Composting food

Like recycling, composting is another way to divert waste from going to landfills.

Note: This story appears in the Sunday, May 6 newspaper on Page A3.

The city of Athens has released sign-up dates for its compost curbside pick-up pilot project.

As previously reported by The Messenger, the pilot program will recruit between 200 and 300 households in Athens to participate in the six-month-long project, with about 50-75 participating households split between each of the city’s four wards.

Online sign-up forms will be available on May 7 on the city website’s Garbage & Recycling page. Participants must be residents who live within the city limits of Athens in either single-family dwellings or apartment buildings with four or fewer units.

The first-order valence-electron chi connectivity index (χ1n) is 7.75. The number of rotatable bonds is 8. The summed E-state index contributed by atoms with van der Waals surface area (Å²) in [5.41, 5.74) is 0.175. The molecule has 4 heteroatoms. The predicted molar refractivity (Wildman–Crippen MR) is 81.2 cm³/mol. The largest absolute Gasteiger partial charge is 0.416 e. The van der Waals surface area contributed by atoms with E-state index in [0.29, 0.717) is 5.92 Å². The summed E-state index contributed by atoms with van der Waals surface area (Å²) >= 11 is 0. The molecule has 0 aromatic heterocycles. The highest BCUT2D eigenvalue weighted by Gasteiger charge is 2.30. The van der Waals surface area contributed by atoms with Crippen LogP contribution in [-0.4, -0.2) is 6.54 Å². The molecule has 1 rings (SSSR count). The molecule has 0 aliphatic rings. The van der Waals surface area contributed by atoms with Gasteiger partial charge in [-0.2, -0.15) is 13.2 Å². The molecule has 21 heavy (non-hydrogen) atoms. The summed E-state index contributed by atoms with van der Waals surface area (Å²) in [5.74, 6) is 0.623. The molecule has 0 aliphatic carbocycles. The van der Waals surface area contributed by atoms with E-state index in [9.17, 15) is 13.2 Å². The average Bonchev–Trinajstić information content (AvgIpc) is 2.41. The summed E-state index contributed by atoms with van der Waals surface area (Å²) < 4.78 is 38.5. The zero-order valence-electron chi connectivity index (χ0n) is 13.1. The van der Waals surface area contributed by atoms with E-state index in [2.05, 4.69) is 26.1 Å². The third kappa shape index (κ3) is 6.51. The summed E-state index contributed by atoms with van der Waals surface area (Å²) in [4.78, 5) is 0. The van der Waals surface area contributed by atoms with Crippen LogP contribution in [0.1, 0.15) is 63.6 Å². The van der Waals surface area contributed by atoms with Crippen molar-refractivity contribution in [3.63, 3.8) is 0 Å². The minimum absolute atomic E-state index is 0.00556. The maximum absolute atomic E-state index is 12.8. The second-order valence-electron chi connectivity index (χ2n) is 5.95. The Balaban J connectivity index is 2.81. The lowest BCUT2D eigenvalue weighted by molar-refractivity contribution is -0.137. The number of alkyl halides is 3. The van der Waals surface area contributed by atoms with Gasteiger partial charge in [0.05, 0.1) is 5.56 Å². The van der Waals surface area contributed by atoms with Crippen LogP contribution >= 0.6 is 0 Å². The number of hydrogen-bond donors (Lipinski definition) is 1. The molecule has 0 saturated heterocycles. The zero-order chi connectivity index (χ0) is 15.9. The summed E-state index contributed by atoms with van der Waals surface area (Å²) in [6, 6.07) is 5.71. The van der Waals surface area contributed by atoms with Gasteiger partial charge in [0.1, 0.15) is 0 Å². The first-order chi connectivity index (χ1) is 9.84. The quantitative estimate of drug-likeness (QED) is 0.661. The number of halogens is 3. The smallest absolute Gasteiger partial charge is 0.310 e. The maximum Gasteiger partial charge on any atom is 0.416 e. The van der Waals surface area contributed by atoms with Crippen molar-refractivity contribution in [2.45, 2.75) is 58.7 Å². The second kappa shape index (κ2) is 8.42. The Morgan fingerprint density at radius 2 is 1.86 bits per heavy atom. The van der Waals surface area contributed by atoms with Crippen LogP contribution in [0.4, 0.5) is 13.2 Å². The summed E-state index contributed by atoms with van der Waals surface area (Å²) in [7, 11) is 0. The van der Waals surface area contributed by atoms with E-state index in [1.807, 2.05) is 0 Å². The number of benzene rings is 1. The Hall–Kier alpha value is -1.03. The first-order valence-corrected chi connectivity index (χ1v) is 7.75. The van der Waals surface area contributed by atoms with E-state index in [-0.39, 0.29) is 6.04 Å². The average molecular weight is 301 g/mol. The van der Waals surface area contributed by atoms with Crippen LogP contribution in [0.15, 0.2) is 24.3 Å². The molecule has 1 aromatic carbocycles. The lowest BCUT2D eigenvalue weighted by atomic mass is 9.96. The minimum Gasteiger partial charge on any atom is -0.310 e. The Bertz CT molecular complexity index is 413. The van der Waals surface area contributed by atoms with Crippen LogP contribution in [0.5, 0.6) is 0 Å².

Participation will be free to residents but sign-ups are only available on a first-come, first-serve basis.

The first 20 people to sign up will also get a free compost container for their kitchen countertop, according to Rural Action Zero Waste Manager Andrea Reany.

The sign-up form will remain open until mid-June or until all spots are filled.

The program is an effort to reduce the amount of material households send to the landfill. Participating households will receive a 5-gallon bucket with a lid and handle. A label outlining what are acceptable and unacceptable materials will be on the lids.

Athens-Hocking Recycling Center, the city’s contracted residential trash and recycling pick-up, will provide the compost pick-up service for the pilot. Rural Action, which is administering the pilot registration, will educate participants on proper composting practices and will evaluate the pilot’s functionality.

The program is set to begin in early August and wrap up in February. From there, surveys of the pilot will be collected from participants to prepare for a potential full-fledged program.

The Messenger previously reported a citywide compost pick-up program could be ready by April 2020 if the city chooses to adopt it.

Load comments